The best football books for kids
06 September 2019
Ideal for young footie fans and budding bookworms alike, we've rounded up a selection of football books which are sure to be winners with kids of all ages
The Kick Off – Dan Freedman
The author of this series has worked in football with top players and teams. He's used these experiences, as well as a passion for children's literature, to write action-packed yet realistic stories about the sport.
Christiano Ronaldo: The Rise of a Winner – Michael Part
Michael Part has written a few biographies of famous footballers for children – this one follows the story of Ronaldo, from the streets of Madeira to world-class football star. Offering a great introduction to the biographical form, the books tell inspirational tales of overcoming obstacles and working hard for your dreams.
Up for the Cup – Simon Bartram
Seaburn City's star player Julio Poom religiously follows his pre-match good luck ritual – but the Cup Final looks doomed when his ritual is sabotaged. Can young fan Charlie step in and save the day? Simon Bartram's illustrations capture the essence of football perfectly in this genius book for young fans.
Maisy Plays Football – Lucy Cousins
Maisy's back! This time for a game of footy in the park with all her mates. She's pretty nifty on the ball, even managing to get past Eddie the Elephant. Lucy Cousins once again scores with stimulating illustrations which never fail to present children's lives perfectly.
Willy the Wizard – Anthony Browne
Former Children's Laureate Anthony Browne's obsession with primates is displayed in the series about Willy the chimp who, he says, is based on his childhood self. In this story, Willy is desperate to be picked for the football team, and when he's given a pair of football boots from a mysterious stranger things start to look up. Browne's trademark images along with the wonderful story about self-belief is perfect for budding football stars.
Football Star – Mina Javaherbin
Mina Javaherbin's lyrical text and illustrations tell the inspiring story of a Brazilian boy who dreams of being a football star, and the sister who steps in to help his team win a game.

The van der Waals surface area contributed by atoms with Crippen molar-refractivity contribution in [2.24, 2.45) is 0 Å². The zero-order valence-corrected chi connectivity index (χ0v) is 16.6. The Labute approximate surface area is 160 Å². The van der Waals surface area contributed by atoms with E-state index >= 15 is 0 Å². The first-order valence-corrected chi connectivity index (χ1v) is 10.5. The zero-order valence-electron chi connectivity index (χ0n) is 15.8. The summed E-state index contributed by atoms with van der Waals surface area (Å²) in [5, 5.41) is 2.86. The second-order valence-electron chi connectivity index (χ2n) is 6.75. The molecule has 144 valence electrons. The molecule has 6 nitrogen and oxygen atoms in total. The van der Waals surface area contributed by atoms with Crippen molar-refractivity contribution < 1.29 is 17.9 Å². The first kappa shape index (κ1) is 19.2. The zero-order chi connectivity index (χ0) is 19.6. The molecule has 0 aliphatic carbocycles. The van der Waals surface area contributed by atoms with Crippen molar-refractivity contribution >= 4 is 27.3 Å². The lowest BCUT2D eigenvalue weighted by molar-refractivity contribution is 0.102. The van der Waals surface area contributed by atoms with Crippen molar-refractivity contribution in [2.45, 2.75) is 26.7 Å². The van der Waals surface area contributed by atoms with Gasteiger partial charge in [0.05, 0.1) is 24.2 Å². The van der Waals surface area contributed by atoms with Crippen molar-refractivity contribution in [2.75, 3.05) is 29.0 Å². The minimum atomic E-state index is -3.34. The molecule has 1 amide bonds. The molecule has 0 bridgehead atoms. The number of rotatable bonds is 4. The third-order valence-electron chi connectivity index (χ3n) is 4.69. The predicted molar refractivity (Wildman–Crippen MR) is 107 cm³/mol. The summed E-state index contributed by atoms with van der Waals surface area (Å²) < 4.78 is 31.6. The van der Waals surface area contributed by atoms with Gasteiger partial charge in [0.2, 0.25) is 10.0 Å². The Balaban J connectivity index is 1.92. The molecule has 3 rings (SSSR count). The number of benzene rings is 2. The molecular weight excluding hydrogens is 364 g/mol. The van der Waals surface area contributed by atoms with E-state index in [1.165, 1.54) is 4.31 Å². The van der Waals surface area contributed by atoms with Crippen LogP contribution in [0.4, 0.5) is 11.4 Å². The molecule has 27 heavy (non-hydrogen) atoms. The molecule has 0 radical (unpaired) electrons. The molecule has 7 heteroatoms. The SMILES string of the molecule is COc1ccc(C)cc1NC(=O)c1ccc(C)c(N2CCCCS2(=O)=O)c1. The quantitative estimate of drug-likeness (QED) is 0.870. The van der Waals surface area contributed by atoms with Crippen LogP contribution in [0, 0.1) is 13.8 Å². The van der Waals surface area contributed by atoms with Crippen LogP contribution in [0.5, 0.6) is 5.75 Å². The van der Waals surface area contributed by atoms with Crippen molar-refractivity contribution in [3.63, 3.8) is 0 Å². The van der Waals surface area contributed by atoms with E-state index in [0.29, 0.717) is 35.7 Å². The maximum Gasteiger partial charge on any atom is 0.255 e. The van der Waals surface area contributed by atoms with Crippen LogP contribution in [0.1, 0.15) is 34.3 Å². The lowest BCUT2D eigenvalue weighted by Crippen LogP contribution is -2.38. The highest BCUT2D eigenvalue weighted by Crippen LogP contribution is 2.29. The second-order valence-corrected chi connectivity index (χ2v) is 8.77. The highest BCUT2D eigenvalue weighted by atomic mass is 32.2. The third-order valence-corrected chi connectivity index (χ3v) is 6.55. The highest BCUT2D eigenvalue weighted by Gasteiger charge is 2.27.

Seriously Silly Supercrunchies: Cinderboy – Laurence Anholt
In this re-telling of the Cinderella story, Cinders' ugly brothers and nasty stepdad get to go to the Cup Final, while he's left behind – that is until the TV Godmother comes along and he gets invited to play. This is part of the award-winning Seriously Silly Stories series, which subverts fairy tales and provides laugh out loud moments for readers of all ages.
Girls FC 1: Do Goalkeepers Wear Tiaras? – Helena Pielichaty
Finally! Girls FC fills the gap brilliantly for the ever increasing number of football-mad girls aged 7-11 . The series is narrated by 10-year-old midfielder Jenny-Jane and charts the ups and downs of the Parrs U-11s over two seasons. Each of the books covers a different character as they face challenges, on and off the pitch.
Cool – Michael Morpurgo
This classic Michael Morpurgo story has been perfectly reviewed by Mumsnetter Roisin who says: “Great for footie fans, especially (though not exclusively) Chelsea and Zola fans. But it is fab 'literature' too; amazing writing, but not too demanding for a reluctant reader. It is also thought-provoking, and heart-wrenching at times.”
The Big Cup Collection – Rob Childs
With three fabulous football stories in each book, this series should score a hat-trick with football fans aged 10 and above. The series follows the trials of football-mad brothers Chris and Andrew Weston. In this collection, captain Chris has to deal with everything from a penalty shoot-out to a shock sending-off.
Over the Line – Tom Palmer
Over the Line is based on the real life story of Huddersfield Town player Jack Cock, who joins the Football Battalion at the start of WW1 and is soon sent to the trenches of France. To keep up the soldiers' morale, a football tournament is organised called the Flanders Cup and Jack is selected to play as a striker. A gripping story which draws on both the horrors of WW1 and the power of football.
Keeper – Mal Peet
One Mumsnetter says: “My biggest hero is Mal Peet. He cunningly disguises [his books] as football stories so teen boys will want to read them but they're about so much more”. In this case, Keeper is about a goalie, but it's also about deforestation and South America. If your DC enjoy this there are two more books in the series, Penalty and Exposure – which is a retelling of Othello through football. Who bets that Iago's a bit mean on the pitch?